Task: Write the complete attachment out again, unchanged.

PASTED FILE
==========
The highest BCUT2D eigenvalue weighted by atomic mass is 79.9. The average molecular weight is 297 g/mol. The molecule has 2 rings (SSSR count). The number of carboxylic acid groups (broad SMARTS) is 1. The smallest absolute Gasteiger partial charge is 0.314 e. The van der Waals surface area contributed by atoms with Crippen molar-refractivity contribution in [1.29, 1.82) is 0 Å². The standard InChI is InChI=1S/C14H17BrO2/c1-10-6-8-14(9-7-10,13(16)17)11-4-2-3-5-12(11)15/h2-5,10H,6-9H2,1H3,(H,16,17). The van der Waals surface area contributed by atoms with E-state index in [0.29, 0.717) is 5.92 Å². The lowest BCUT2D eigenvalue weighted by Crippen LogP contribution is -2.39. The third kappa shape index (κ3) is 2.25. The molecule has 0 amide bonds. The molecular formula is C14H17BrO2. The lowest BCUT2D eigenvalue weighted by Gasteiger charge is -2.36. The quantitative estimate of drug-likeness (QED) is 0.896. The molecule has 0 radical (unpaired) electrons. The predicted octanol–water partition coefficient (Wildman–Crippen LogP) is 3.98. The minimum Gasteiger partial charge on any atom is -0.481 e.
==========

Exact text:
The highest BCUT2D eigenvalue weighted by atomic mass is 79.9. The average molecular weight is 297 g/mol. The molecule has 2 rings (SSSR count). The number of carboxylic acid groups (broad SMARTS) is 1. The smallest absolute Gasteiger partial charge is 0.314 e. The van der Waals surface area contributed by atoms with Crippen molar-refractivity contribution in [1.29, 1.82) is 0 Å². The standard InChI is InChI=1S/C14H17BrO2/c1-10-6-8-14(9-7-10,13(16)17)11-4-2-3-5-12(11)15/h2-5,10H,6-9H2,1H3,(H,16,17). The van der Waals surface area contributed by atoms with E-state index in [0.29, 0.717) is 5.92 Å². The lowest BCUT2D eigenvalue weighted by Crippen LogP contribution is -2.39. The third kappa shape index (κ3) is 2.25. The molecule has 0 amide bonds. The molecular formula is C14H17BrO2. The lowest BCUT2D eigenvalue weighted by Gasteiger charge is -2.36. The quantitative estimate of drug-likeness (QED) is 0.896. The molecule has 0 radical (unpaired) electrons. The predicted octanol–water partition coefficient (Wildman–Crippen LogP) is 3.98. The minimum Gasteiger partial charge on any atom is -0.481 e.